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Differences Between Comprehensive and Collision Deductibles in Auto Repairs

Differences Between Comprehensive and Collision Deductibles in Auto Repairs

When you hear the term “Full Coverage” for your auto insurance to cover auto repairs, the term refers to having collision and comprehensive coverage as well as standard liability coverage.

The deductible is the part of the insurance claim that is paid by the insured. Your deductible amounts are chosen at the time you write your policy. Deductibles usually range between $0 and $2,500 with several steps in-between. Choosing a higher deductible can lower your premium, but a higher deductible is real money you have to pay if your car is damaged and requires auto repairs.

Collision coverage is exactly what it sounds like, covering accidents involving collisions with other vehicles or stationary objects.

If you slide on ice and then your car hits a guardrail, this is a collision claim. The amount you chose for your collision deductible is the amount you’ll have to pay toward the cost of auto repairs. If you chose a $1000 deductible, that amount is your out-of-pocket cost for the repair.

You can think of comprehensive as coverage for everything else that might damage a car. While this isn’t entirely true, comprehensive coverage does cover most non-collision damage that might happen to a car. Common covered claims for comprehensive coverage are fire, theft, vandalism, and broken windshields. If you hit a deer or other animal, or if an animal hits your vehicle, these are also perils that would be covered by comprehensive coverage.

A cracked or broken windshield is a comprehensive claim. The amount you chose for your comprehensive deductible is the amount you’re responsible to pay toward the cost of the windshield repair or replacement. Here you see the potential benefit of choosing a lower deductible for comprehensive coverage.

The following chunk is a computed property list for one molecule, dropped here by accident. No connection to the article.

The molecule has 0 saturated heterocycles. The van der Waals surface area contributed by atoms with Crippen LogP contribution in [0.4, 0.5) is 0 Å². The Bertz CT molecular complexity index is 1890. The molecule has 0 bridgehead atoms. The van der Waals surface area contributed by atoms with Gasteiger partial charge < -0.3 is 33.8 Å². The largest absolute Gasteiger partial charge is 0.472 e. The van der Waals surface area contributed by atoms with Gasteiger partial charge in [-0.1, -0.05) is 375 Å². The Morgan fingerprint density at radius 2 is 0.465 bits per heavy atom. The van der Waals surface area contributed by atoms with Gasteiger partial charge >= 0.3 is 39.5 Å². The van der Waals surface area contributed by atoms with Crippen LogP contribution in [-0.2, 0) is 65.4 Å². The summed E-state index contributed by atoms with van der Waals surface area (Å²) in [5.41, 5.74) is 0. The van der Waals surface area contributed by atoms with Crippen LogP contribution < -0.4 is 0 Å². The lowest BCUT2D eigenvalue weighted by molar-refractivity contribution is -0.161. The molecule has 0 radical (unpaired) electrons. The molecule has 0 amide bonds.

Choosing a higher deductible for comprehensive coverage usually doesn’t save much money on your insurance premium and prevents you from making many comprehensive claims because the cost of auto repairs is lower than your comprehensive deductible. For this reason, many people choose a $250 deductible and some even choose a $0 deductible for their comprehensive coverage.

Many auto insurance companies will waive the comprehensive deductible for a cracked or chipped windshield if the damage can be safely repaired. Repairing the windshield is less expensive for you and for the insurance company than replacing the windshield. However, many times a windshield repair cannot be completed safely and the windshield must be replaced.

Most auto insurance policies allow you to choose separate deductible amounts for comprehensive coverage and collision coverage. A good balance that helps keep insurance premiums lower while also reducing your potential out-of-pocket cost is to choose a low deductible for comprehensive and a slightly higher deductible for collision. A higher deductible for comprehensive coverage provides minimal savings, but a higher deductible for collision coverage can provide meaningful savings.

Keep in mind that the deductible amount that will apply for your collision or comprehensive claim is determined by the deductible amount a listed on your policy on the date of loss. Your deductible amount can be changed at any time prior to a claim.

Our auto collision repair shops are equipped with modern repair equipment and staffed by collision repair experts. When you require auto collision repair, trust Track Side Auto Body & Paint Specialists for all of your collision repair needs.

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